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lil_shepherd
Watching a thing called 'Mad and Bad' on BBC4. On which they have stated, so far, that American TV SF in the 1960s showed 'scientists' as bad and mad. Hey, Harriman Nelson, from Voyage to the Bottom of the Sea, the two eldest Robinsons from Lost in Space, Spock, from Star Trek and I could go on...

And Dr Who was meant to promote history as well as science, and hasn't been SF for a long, long time.

Horizon which they are currently lauding, has had some truly awful episodes - they have promoted some dreadful science that was obviously wrong even as they broadcast it. (I could mention cold fusion, I could mention that idiot who believed oil was the result to meteor strikes...) They are still doing this.
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Dumbdown, soundbite generation etc...

Actually I find most documentaries awful these days. TV producers seem convinced we have the attention span of a stunned gnat. Not to mention even the BBc has to sell to the states so there's a mandatory recap every 10 minutes or so and a disposable fifteen minutes at the end of each programme so the Yanks can lop it off and fit more adverts in.

This is why I read non-fiction books (carefully selected!)

And then they have someone else narrate Attenborough's docs, so they can re-write the commentary and dumb it down. Not to mention, for instance, decide not to show the last episode of Frozen Planet because it is about climate change, until they were shouted at so hard by Stateside scientists (who buy or download the BBC versions anyway) that they have, reluctantly, agreed to broadcast, though probably re-narrated and dumbed down for 'balance'.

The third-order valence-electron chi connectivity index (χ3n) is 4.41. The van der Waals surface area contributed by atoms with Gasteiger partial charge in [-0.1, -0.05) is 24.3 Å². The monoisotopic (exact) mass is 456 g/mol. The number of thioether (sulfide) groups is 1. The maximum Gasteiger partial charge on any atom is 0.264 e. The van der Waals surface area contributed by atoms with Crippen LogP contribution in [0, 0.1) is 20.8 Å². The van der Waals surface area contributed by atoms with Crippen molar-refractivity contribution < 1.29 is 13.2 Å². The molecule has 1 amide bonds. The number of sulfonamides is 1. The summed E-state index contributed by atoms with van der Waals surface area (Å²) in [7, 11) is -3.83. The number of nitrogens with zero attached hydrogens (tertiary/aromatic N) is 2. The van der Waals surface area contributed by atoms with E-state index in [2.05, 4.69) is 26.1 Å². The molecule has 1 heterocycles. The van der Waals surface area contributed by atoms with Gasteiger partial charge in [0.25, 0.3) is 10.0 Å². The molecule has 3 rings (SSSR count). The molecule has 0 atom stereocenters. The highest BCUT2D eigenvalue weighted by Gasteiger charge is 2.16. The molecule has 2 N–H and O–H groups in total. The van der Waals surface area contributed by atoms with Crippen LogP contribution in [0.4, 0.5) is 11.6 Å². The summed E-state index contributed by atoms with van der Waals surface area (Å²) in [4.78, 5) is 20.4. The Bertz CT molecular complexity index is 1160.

I believe that the First Doctor episodes were claimed to have value in teaching history. What I learned from them is that people in every place and time of past history spoke modern English.

Yeah, the early episodes (indeed, all the Hartnell era) were meant to be educational. That's why the first two companions were a science teacher and a history teacher. Sometimes, they did it rather well, as in The Aztecs though they were by no means accurate.

The BBC's charter states it is to "entertain and inform".

Harriman Nelson was neither bad nor mad -- which is a large part of his appeal for me -- but I seem to remember he had to deal with his share of mad and evil "scientists."


True, but also some redeemable ones (the guy in the first series The Creature, and Falk in The Condemmed as well as some perfectly good people (who generally got killed).

Point. I suppose one could say that H.N. is not mad or bad, but definitely dangerous to know.

Now that is very, very true.

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